The Jim Gaffigan Show stars the eponymous comic, actor, voice-over artist, and author in a fictionalized version of his life as a comedian living in New York City with wife Jeannie (played by Ashley Williams) and five offspring. In its first season on TV Land, the sitcom is not quite as smart as Louie, nor is it absurdly abrasive and hilarious as Curb Your Enthusiasm. I prefer a more subversive comedy to the vanilla-white variety on display here, and so I tend to agree with The Hollywood Reporter’s review of the Jim Gaffigan Show: “Like its affable leading man, the series is an overall genial affair. …Gaffigan’s good-naturedness is pleasant, if not particularly interesting.”
However the show’s ninth episode, titled, “The Bible Story,” which aired last Wednesday and was also released for a brief time during the summer as a preseason promotion, touched on several meaty issues about religious identity and the US media.
[SPOILER ALERT] The entire episode is an imaginary sequence of events that Jim hypothesizes would happen if he went to his church to pick up a Bible as requested by his wife.
After picking up the Bible, Jim goes to a comedy club where he performs, is photographed after with a fan while holding the ornate, oversized tome, and lands on the Huffington Post as being one of the “entertainers of faith,” adding Catholicism as a new label by which to characterize Jim and his comedy.
Jim is reluctant to accept this identity for multiple reasons. “I don’t want people to think I believe in God,” he says, to which his wife replies, “But you do believe in God.” His issue is that he doesn’t want to be part of the “culture wars” (he’s afraid Bill Maher will want him to appear on Real Time and skewer him). He’s also afraid of alienating his non-Catholic audience or his friends, “90 percent” of whom are atheists. But most interestingly, while he first argues that religion is (or ought to be) a private matter, he soon admits that he doesn’t want to open himself up to ridicule, because, he says, religious people are seen as stupid.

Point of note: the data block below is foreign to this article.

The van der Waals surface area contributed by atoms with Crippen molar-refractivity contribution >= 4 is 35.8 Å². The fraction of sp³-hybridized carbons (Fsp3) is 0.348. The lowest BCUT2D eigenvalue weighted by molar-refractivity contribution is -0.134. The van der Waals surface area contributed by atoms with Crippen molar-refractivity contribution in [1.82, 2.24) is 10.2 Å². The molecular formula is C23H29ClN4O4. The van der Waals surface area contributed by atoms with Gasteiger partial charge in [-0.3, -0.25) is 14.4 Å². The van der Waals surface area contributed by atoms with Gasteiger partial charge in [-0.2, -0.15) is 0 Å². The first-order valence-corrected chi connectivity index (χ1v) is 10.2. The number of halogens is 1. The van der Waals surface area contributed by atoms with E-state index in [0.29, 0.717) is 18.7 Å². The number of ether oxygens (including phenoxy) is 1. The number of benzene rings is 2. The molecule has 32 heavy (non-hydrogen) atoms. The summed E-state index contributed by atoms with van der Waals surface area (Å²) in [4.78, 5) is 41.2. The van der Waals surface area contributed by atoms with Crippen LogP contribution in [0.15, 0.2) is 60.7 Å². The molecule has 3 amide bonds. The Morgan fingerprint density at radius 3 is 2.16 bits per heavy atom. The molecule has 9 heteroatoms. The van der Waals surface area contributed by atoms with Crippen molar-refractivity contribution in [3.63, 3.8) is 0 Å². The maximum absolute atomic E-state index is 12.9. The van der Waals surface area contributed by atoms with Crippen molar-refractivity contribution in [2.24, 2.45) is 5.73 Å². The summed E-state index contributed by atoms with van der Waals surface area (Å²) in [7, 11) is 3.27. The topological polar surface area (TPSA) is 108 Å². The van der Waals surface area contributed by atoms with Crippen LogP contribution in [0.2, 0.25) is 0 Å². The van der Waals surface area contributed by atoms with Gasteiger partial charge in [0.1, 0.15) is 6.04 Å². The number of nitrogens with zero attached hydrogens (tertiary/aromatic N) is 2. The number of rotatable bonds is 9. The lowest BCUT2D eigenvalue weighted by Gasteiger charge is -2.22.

A host of outlandish follow-ups result, including an invitation to the White House prayer breakfast, praise from televangelist Joel Osteen, an invitation from Richard Dawkins to debate, as well as a moment in which a fan recognizes Jim at a restaurant and praises him when she mistakenly thinks he’s saying grace before eating (he’s actually burying his head in his hands despondently).
Eager to shed this identity, Jim attempts to rectify the situation on The Daily Show with Jon Stewart (one great thing about the Jim Gaffigan Show is that it features a lot of fun cameos). He tells Stewart that he was picking up the Bible for his “Shi’ite Catholic” wife, suggesting that he would have rather put it in a black garbage bag than have others associate him with religious belief. Jim manages to enflame his situation and is cast by the media as a “bigot,” an anti-Semitic Islamophobe, and a hypocrite who is actually gay and in an adulterous homosexual relationship. He spirals out of favor with everyone, becomes “too controversial” to be asked to be a spokesperson or celebrity endorsement, and at one point anticipates that the next call he receives will be a revocation of his US citizenship because he “disrespected” the Bible.
The episode remains lighthearted and just superficially touches the surface, with ideologies and identities represented by shallow caricatures. Jim never explains why he feels self-conscious about the generality that religious people are stupid. Why would it bother him unless he already knows his level of religiosity is cultural and somewhat indefensible by reason? As he says at one point, “Catholics don’t read the Bible. That’s why they give us Cliff Notes on Sunday.” The episode does point to the ridiculousness of interpreting the Bible literally when Jim’s friends Chris Rock and Adam Goldberg hold the Bible for him when he goes on stage: “Let’s try and find the part where the dinosaurs don’t exist,” Goldberg jokes, and Rock responds, “It’s probably right next to the part where Jesus is a blond white guy.” The episode does raise the question why the character Jim calls himself a Catholic. What does it mean to be Catholic? Why derive meaning from Catholicism except by default? In real life, Jim and Jeannie, also a writer on the show, explain themselves a little bit in this interview with Catholic Vote, but I found it decidedly unintrospective.
The more interesting theme in this episode is how easily Jim loses his agency in controlling his identity as soon as the Bible picture goes viral. His identity is picked apart and analyzed and voiced by everyone except for Jim, painting completely distinct pictures of his internal identity and social perception, becoming a “damned if you do, damned if you don’t” situation.
But the representation of faith here lacks meaning. Two weeks ago, I wrote a piece advocating for common ground between religious people and atheists, suggesting that it was possible if the elephant in the room was addressed. This episode shows religious people coexisting in a secular multi-faceted world without addressing the elephant. For an example of interesting conversations on faith that do address it, I recommend the podcast, You Made it Weird with Pete Holmes.